A piece of malware masquerading as Microsoft's antipiracy tool is doing the rounds.
The malware has been classified as a worm and spreads through AOL's Instant Messenger program, said Graham Cluley, senior technology consultant at Sophos, a security vendor.
Sophos is calling it W32.Cuebot-K, a variation in the Cuebot family of malware. The worm has a range of malicious functions. After it's installed, the worm immediately tries to connect to two websites, a sign it may try to download other bad programs on the machine.
Cuebot-K can disable other software, shut off the Windows firewall, download new malicious programs, perform basic DDOS (distributed denial of service) attacks, scan local files and spawn a command prompt, Sophos said.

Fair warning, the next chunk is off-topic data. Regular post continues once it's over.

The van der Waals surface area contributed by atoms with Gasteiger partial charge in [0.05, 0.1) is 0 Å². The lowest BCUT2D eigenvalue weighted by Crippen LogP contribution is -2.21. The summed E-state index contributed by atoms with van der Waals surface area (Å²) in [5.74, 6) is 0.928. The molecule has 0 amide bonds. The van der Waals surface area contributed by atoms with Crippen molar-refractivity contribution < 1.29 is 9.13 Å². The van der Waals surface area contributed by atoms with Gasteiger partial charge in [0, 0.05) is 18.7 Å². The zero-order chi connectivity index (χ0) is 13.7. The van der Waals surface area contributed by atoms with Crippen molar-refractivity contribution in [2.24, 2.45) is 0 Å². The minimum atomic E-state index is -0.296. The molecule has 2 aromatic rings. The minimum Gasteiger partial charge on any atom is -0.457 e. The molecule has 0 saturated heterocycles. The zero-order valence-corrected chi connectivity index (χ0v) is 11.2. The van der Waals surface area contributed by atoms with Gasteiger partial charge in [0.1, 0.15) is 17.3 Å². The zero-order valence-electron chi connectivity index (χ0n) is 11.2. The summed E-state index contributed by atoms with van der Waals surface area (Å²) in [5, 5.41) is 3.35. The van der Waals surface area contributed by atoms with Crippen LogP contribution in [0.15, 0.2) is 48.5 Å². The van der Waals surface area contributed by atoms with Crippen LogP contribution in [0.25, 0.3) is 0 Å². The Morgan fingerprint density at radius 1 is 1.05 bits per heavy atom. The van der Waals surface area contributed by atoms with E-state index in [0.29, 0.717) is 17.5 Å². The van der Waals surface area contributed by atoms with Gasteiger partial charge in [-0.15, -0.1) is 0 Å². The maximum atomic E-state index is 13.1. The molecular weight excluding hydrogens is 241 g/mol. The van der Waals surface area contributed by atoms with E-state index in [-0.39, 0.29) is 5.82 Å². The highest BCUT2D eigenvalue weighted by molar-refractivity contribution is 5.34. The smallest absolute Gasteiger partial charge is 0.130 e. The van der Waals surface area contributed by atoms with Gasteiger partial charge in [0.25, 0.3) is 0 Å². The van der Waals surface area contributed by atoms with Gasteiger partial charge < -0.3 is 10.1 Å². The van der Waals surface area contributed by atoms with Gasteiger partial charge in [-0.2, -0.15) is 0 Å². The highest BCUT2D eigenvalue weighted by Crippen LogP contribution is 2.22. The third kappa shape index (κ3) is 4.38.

Worms that spread through IM (instant messaging) programs often appear as messages or links sent from friends, which trick a user into executing the program. Cuebot-K propagates by sending itself as a file named 'wgavn.exe' to more people in the user's 'Buddy List' but without a message, Cluley said.
If installed on a computer, Cuebot-K is registered as a new system device driver service named 'wgavn'. When a list of services running on the computer is summoned, the worm appears as 'Windows Genuine Advantage Validation Notification', Sophos said.
Cuebot-K's registry entry appears as HKLM\System\CurrentControlSet\Services\wgavn\.
The worm's ruse comes as Microsoft's WGA (Windows Genuine Advantage) program is being criticised for functioning like spyware. WGA collects hardware and software data on a user's computer and compares it to a database of licensed operating systems.
If an improper copy is detected, Microsoft warns the user and cuts off some free downloads.